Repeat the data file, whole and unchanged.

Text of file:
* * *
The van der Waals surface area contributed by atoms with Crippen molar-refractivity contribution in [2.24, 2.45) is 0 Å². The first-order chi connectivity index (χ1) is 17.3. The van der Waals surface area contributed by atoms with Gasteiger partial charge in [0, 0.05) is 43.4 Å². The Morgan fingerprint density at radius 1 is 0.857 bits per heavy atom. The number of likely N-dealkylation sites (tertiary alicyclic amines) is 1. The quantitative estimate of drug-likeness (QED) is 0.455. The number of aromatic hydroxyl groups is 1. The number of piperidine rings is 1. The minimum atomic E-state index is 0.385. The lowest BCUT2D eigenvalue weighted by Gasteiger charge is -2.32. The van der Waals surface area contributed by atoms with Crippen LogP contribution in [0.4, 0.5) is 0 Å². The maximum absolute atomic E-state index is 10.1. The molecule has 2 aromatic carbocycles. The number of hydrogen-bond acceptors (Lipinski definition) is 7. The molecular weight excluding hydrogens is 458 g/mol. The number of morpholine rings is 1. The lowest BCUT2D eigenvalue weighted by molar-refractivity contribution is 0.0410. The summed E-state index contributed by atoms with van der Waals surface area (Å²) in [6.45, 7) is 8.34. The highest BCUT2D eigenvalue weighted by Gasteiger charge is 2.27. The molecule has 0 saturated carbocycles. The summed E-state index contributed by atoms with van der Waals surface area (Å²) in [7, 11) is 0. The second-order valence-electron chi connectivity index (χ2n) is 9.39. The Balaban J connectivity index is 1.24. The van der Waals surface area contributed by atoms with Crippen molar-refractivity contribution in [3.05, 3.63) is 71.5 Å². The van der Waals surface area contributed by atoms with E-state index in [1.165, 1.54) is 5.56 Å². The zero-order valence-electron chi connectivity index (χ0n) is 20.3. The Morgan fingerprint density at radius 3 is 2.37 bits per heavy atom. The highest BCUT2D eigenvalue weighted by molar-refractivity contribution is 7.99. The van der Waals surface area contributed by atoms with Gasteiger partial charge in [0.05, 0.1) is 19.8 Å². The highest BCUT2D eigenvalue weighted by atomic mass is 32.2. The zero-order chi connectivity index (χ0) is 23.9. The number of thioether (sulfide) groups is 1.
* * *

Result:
The van der Waals surface area contributed by atoms with Crippen molar-refractivity contribution in [2.24, 2.45) is 0 Å². The first-order chi connectivity index (χ1) is 17.3. The van der Waals surface area contributed by atoms with Gasteiger partial charge in [0, 0.05) is 43.4 Å². The Morgan fingerprint density at radius 1 is 0.857 bits per heavy atom. The number of likely N-dealkylation sites (tertiary alicyclic amines) is 1. The quantitative estimate of drug-likeness (QED) is 0.455. The number of aromatic hydroxyl groups is 1. The number of piperidine rings is 1. The minimum atomic E-state index is 0.385. The lowest BCUT2D eigenvalue weighted by Gasteiger charge is -2.32. The van der Waals surface area contributed by atoms with Crippen LogP contribution in [0.4, 0.5) is 0 Å². The maximum absolute atomic E-state index is 10.1. The molecule has 2 aromatic carbocycles. The number of hydrogen-bond acceptors (Lipinski definition) is 7. The molecular weight excluding hydrogens is 458 g/mol. The number of morpholine rings is 1. The lowest BCUT2D eigenvalue weighted by molar-refractivity contribution is 0.0410. The summed E-state index contributed by atoms with van der Waals surface area (Å²) in [6.45, 7) is 8.34. The highest BCUT2D eigenvalue weighted by Gasteiger charge is 2.27. The molecule has 0 saturated carbocycles. The summed E-state index contributed by atoms with van der Waals surface area (Å²) in [7, 11) is 0. The second-order valence-electron chi connectivity index (χ2n) is 9.39. The Balaban J connectivity index is 1.24. The van der Waals surface area contributed by atoms with Crippen molar-refractivity contribution in [3.05, 3.63) is 71.5 Å². The van der Waals surface area contributed by atoms with E-state index in [1.165, 1.54) is 5.56 Å². The zero-order valence-electron chi connectivity index (χ0n) is 20.3. The Morgan fingerprint density at radius 3 is 2.37 bits per heavy atom. The highest BCUT2D eigenvalue weighted by molar-refractivity contribution is 7.99. The van der Waals surface area contributed by atoms with Gasteiger partial charge in [0.05, 0.1) is 19.8 Å². The highest BCUT2D eigenvalue weighted by atomic mass is 32.2. The zero-order chi connectivity index (χ0) is 23.9. The number of thioether (sulfide) groups is 1.